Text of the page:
(Piazza Navona at sunset)
We're back from our big adventure! We just spent 17 days traveling around Italy and Switzerland with the boys and we had an amazing time. There were so many highlights (and challenges too), so I'm going to try and put it all down here fast, for the benefit of anyone who might want read it, and before my memory starts to fail me! In this part I'll cover Rome - how we structured our days, what we did, where we ate, and where we stayed.
We arrived in Rome around 10 in the morning (3am Texas time) after just a few hours of sleep on our flight. We had done our research (good articles here and here) and we knew that the best way to combat jet-lag was to immediately start eating and sleeping in the new time zone. So, we kept the boys awake (not hard - they were just as excited as us to be there!) and as soon as we were settled into our rental we walked to lunch. Once we had our first yummy Roman meal, we walked back to the apartment and everybody crashed for an afternoon nap. We probably all could have slept for hours, but we set an alarm and only slept for a couple of hours before we went back out to explore. That night we put the boys to bed at normal time, and from then on we were able to stick to our normal schedule. There were still some night-time sleep struggles (particularly with Sam), but it only took a day or two for our internal clocks to be "reset". In the mornings we ate breakfast at the apartment and got out by about 9:30. We would pack in as much activity as we could before lunch, then eat lunch out, and make our way back to the apartment by about 2 for afternoon naps. Then, after naps we would head out again for some evening sight-seeing and dinner. For those few precious days in Rome, we had Sam take his morning nap on the go (in the Ergo or the stroller) and that worked out well.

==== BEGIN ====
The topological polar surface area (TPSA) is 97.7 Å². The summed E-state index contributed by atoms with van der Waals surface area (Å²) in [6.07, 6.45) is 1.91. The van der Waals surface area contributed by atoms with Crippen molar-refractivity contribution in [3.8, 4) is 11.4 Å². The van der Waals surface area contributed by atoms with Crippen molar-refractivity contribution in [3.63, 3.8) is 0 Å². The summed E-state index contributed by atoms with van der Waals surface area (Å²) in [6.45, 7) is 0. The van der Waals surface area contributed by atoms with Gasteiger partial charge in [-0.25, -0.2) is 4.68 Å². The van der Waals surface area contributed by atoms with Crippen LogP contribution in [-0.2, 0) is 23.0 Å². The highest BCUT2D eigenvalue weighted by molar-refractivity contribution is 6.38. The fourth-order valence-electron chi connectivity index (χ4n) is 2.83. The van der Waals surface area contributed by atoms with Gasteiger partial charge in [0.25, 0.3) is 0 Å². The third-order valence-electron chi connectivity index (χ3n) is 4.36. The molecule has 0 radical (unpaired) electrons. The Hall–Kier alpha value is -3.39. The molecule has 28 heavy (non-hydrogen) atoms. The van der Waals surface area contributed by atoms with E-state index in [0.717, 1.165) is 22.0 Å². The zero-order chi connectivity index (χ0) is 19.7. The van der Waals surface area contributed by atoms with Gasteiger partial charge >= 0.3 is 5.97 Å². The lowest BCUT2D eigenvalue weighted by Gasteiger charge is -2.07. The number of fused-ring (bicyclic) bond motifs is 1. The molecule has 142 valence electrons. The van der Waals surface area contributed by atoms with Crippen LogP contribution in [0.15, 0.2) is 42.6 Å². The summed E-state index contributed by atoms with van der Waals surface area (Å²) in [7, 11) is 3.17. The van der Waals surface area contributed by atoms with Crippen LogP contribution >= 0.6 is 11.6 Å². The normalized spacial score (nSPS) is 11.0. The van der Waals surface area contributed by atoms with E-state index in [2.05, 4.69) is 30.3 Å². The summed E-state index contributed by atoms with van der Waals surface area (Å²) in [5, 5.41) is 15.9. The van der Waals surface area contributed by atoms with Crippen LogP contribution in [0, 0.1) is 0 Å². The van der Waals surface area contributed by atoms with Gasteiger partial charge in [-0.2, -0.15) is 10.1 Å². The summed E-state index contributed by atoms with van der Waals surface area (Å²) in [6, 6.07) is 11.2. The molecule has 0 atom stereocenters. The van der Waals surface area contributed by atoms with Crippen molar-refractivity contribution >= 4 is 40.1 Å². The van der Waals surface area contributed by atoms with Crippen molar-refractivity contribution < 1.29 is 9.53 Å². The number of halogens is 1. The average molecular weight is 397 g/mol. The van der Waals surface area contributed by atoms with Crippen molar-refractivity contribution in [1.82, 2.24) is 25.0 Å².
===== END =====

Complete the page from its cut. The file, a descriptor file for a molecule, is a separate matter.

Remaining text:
Now, the fun part: how we spent our time in Rome. Ah, beautiful Rome. I've dreamed of this place since I was about 10 years old, and although this wasn't exactly the kind of trip I had always imagined, it did not disappoint. Tim and I knew the success of our trip depended on planning activities that were fun for the whole family and adjusting our expectations to include two little ones, and I think we did a good job! No, there were no long dinners lingering over dessert and wine, there was no shopping, and we didn't even go near a museum. But there is just so much to see and do in Rome, and we chose to focus on those things that suited our boys - lots of outdoor activities like parks, piazzas, and fountains (which happen to be free - bonus!) within about 15 minutes walking distance from our apartment. We framed everything as an adventure, whether it was a trip to pick up pastries or a visit to the "gladiator Colosseum", and the boys always responded with excitement that was contagious. Here are some of the highlights:
- A trip to the Borghese Gardens. We packed some snacks and walked from our apartment, through the Piazza del Popolo, up to the top of Pincian Hill with sweeping views over the city. The boys loved being able to get out and run, riding on the carousel, and playing on the playground. We loved the beauty and peace of the park. The highlight for all of us was renting a pedal cart and zooming around the park while the boys rang the bell. We only spent a few hours there, but the boys could have stayed all day. It was just what we all needed after spending the previous couple of days traveling. Around lunch time it got rainy so we bought a yellow umbrella, ducked into Porto di Ripetta and had one of our favorite meals in Rome.